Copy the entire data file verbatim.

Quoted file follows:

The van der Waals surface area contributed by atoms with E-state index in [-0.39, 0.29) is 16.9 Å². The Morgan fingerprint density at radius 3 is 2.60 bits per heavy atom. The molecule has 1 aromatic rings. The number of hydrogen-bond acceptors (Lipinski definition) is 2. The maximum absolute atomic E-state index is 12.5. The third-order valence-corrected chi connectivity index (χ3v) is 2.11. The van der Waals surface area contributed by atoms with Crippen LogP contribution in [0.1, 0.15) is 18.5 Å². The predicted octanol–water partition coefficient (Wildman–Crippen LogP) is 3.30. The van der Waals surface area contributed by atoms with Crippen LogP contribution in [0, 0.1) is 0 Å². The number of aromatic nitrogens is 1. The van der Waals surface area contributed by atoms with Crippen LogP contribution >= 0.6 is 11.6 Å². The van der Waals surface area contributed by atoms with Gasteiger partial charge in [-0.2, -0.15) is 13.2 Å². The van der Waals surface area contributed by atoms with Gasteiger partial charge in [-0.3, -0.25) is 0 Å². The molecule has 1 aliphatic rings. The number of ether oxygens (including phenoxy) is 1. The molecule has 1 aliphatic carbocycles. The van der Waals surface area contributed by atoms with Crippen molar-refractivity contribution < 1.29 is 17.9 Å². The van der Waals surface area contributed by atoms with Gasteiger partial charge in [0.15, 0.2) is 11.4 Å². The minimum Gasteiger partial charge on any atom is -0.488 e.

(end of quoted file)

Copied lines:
The van der Waals surface area contributed by atoms with E-state index in [-0.39, 0.29) is 16.9 Å². The Morgan fingerprint density at radius 3 is 2.60 bits per heavy atom. The molecule has 1 aromatic rings. The number of hydrogen-bond acceptors (Lipinski definition) is 2. The maximum absolute atomic E-state index is 12.5. The third-order valence-corrected chi connectivity index (χ3v) is 2.11. The van der Waals surface area contributed by atoms with Crippen LogP contribution in [0.1, 0.15) is 18.5 Å². The predicted octanol–water partition coefficient (Wildman–Crippen LogP) is 3.30. The van der Waals surface area contributed by atoms with Crippen LogP contribution in [0, 0.1) is 0 Å². The number of aromatic nitrogens is 1. The van der Waals surface area contributed by atoms with Crippen LogP contribution >= 0.6 is 11.6 Å². The van der Waals surface area contributed by atoms with Gasteiger partial charge in [-0.2, -0.15) is 13.2 Å². The van der Waals surface area contributed by atoms with Gasteiger partial charge in [-0.3, -0.25) is 0 Å². The molecule has 1 aliphatic rings. The number of ether oxygens (including phenoxy) is 1. The molecule has 1 aliphatic carbocycles. The van der Waals surface area contributed by atoms with Crippen molar-refractivity contribution < 1.29 is 17.9 Å². The van der Waals surface area contributed by atoms with Gasteiger partial charge in [0.15, 0.2) is 11.4 Å². The minimum Gasteiger partial charge on any atom is -0.488 e.